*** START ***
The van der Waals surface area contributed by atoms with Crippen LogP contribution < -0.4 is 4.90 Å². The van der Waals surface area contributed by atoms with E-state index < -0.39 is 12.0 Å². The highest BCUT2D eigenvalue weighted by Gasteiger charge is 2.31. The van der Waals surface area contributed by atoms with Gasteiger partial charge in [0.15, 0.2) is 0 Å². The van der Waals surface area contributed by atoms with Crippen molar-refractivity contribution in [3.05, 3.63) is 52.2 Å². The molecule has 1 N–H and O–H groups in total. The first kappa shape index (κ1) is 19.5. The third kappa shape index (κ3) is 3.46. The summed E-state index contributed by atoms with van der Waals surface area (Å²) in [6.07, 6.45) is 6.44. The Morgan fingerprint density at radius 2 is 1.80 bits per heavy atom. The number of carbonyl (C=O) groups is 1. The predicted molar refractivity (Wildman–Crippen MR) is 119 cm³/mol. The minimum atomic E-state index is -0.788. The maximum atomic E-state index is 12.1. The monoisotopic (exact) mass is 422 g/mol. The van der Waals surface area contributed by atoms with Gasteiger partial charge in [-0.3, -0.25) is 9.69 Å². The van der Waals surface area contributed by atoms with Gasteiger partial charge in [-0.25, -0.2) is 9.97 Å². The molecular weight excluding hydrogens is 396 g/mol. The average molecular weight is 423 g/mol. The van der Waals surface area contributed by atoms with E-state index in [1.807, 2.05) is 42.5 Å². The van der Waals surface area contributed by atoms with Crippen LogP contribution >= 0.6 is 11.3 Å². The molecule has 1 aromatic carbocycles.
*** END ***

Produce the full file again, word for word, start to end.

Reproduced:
The van der Waals surface area contributed by atoms with Crippen LogP contribution < -0.4 is 4.90 Å². The van der Waals surface area contributed by atoms with E-state index < -0.39 is 12.0 Å². The highest BCUT2D eigenvalue weighted by Gasteiger charge is 2.31. The van der Waals surface area contributed by atoms with Gasteiger partial charge in [0.15, 0.2) is 0 Å². The van der Waals surface area contributed by atoms with Crippen molar-refractivity contribution in [3.05, 3.63) is 52.2 Å². The molecule has 1 N–H and O–H groups in total. The first kappa shape index (κ1) is 19.5. The third kappa shape index (κ3) is 3.46. The summed E-state index contributed by atoms with van der Waals surface area (Å²) in [6.07, 6.45) is 6.44. The Morgan fingerprint density at radius 2 is 1.80 bits per heavy atom. The number of carbonyl (C=O) groups is 1. The predicted molar refractivity (Wildman–Crippen MR) is 119 cm³/mol. The minimum atomic E-state index is -0.788. The maximum atomic E-state index is 12.1. The monoisotopic (exact) mass is 422 g/mol. The van der Waals surface area contributed by atoms with Gasteiger partial charge in [-0.3, -0.25) is 9.69 Å². The van der Waals surface area contributed by atoms with Gasteiger partial charge in [-0.25, -0.2) is 9.97 Å². The molecular weight excluding hydrogens is 396 g/mol. The average molecular weight is 423 g/mol. The van der Waals surface area contributed by atoms with E-state index in [1.807, 2.05) is 42.5 Å². The van der Waals surface area contributed by atoms with Crippen LogP contribution >= 0.6 is 11.3 Å². The molecule has 1 aromatic carbocycles.